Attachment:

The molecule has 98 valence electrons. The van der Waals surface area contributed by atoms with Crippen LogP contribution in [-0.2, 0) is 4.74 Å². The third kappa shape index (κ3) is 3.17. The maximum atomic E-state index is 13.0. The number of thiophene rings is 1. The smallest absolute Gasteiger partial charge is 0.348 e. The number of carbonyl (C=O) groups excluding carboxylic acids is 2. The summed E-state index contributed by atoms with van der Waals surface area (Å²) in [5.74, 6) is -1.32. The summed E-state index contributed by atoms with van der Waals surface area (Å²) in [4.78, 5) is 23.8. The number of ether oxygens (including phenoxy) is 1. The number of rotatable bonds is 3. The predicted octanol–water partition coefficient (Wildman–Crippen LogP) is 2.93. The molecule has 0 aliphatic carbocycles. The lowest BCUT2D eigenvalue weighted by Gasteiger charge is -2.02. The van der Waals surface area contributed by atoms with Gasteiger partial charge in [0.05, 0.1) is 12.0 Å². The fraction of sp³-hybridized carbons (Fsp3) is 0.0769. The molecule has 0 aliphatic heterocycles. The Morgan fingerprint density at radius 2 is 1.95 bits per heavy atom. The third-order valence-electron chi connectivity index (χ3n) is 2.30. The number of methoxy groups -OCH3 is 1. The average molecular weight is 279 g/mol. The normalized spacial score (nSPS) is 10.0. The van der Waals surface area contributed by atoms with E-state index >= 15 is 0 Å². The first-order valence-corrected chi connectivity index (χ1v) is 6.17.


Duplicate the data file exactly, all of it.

The molecule has 98 valence electrons. The van der Waals surface area contributed by atoms with Crippen LogP contribution in [-0.2, 0) is 4.74 Å². The third kappa shape index (κ3) is 3.17. The maximum atomic E-state index is 13.0. The number of thiophene rings is 1. The smallest absolute Gasteiger partial charge is 0.348 e. The number of carbonyl (C=O) groups excluding carboxylic acids is 2. The summed E-state index contributed by atoms with van der Waals surface area (Å²) in [5.74, 6) is -1.32. The summed E-state index contributed by atoms with van der Waals surface area (Å²) in [4.78, 5) is 23.8. The number of ether oxygens (including phenoxy) is 1. The number of rotatable bonds is 3. The predicted octanol–water partition coefficient (Wildman–Crippen LogP) is 2.93. The molecule has 0 aliphatic carbocycles. The lowest BCUT2D eigenvalue weighted by Gasteiger charge is -2.02. The van der Waals surface area contributed by atoms with Gasteiger partial charge in [0.05, 0.1) is 12.0 Å². The fraction of sp³-hybridized carbons (Fsp3) is 0.0769. The molecule has 0 aliphatic heterocycles. The Morgan fingerprint density at radius 2 is 1.95 bits per heavy atom. The third-order valence-electron chi connectivity index (χ3n) is 2.30. The number of methoxy groups -OCH3 is 1. The average molecular weight is 279 g/mol. The normalized spacial score (nSPS) is 10.0. The van der Waals surface area contributed by atoms with E-state index >= 15 is 0 Å². The first-order valence-corrected chi connectivity index (χ1v) is 6.17.